July Dandelion Seeds T-Shirt
PICTURE SIZE: A4
T-SHIRT MODEL: Stanley / Stella Rocker (Man/Unisex) Stanley / Stella Jazzer (Woman)
MORE INFO HERE
July’s self-titled album was released in 1968 and is considered a classic of the psychedelic rock genre. The album features a mix of pop, rock, and folk influences, and the band’s experimental and unconventional approach to music is evident in the songs.
The album includes several of July’s most well-known tracks, including “My Clown,” “Dandelion Seeds,” and “The Way.” “My Clown” was a hit single in the UK and became the band’s most popular song. Other standout tracks on the album include “To Be Free,” which features lush harmonies and trippy effects, and “Jolly Mary,” which is a more upbeat and playful song with a catchy melody.
Overall, July’s self-titled album is a great example of the creativity and innovation of the psychedelic rock movement in the 1960s. It’s an album that has stood the test of time and continues to be enjoyed by fans of the genre today.
For the design of this T-shirt we have scanned and redrawn the back cover of their 1968 album, leaving the most significant parts that best fit the design of the T-Shirt.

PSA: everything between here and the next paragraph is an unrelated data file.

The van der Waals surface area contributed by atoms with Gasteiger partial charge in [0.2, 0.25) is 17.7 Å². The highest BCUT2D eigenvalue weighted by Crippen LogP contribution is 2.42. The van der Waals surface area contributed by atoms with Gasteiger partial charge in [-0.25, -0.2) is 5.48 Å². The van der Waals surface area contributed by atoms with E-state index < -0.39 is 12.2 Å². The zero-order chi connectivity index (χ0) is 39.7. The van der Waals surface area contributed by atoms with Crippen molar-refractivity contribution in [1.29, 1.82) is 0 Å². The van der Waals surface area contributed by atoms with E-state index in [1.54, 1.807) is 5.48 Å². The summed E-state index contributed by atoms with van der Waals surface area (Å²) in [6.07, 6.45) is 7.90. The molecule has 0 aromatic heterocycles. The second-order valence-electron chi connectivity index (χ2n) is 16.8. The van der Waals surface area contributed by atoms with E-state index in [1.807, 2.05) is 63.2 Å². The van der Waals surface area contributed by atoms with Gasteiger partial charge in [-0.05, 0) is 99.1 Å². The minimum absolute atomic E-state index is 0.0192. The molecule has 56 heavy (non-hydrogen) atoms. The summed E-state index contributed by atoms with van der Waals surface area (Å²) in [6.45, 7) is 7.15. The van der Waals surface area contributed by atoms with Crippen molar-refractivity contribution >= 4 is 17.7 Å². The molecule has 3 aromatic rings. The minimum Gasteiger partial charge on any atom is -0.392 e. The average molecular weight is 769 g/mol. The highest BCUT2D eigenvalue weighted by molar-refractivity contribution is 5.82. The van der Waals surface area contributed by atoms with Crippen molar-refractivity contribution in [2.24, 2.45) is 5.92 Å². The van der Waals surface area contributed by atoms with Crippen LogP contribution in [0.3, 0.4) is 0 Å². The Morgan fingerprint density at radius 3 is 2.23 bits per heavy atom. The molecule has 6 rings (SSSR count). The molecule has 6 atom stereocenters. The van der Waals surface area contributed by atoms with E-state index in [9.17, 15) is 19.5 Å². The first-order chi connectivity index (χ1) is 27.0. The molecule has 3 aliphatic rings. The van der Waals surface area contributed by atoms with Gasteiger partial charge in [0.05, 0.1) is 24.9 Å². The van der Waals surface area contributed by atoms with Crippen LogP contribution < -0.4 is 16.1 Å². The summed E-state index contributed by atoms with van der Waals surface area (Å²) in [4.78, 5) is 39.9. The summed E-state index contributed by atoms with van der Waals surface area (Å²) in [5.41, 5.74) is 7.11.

Limited edition 25 handnumbered copies only!
Main product page
July was a British psychedelic rock band that was active in the 1960s. They were formed in 1966 and consisted of Tom Wright (vocals, guitar), Tony Lander (guitar), Tony Attwood (bass), and P.P. Arnold (vocals). The band was known for their experimental and unconventional approach to music, and they were influenced by a variety of genres including pop, rock, and folk.
July's most famous song is probably "My Clown," which was released in 1967 and became a hit in the UK. The band released one self-titled album in 1968, which included "My Clown" as well as other tracks such as "Dandelion Seeds," "The Way" and "Jolly Mary."
July were known for their unique stage performances, which often included elaborate costumes and props. Despite their popularity and critical acclaim, the band disbanded in 1968 due to creative differences.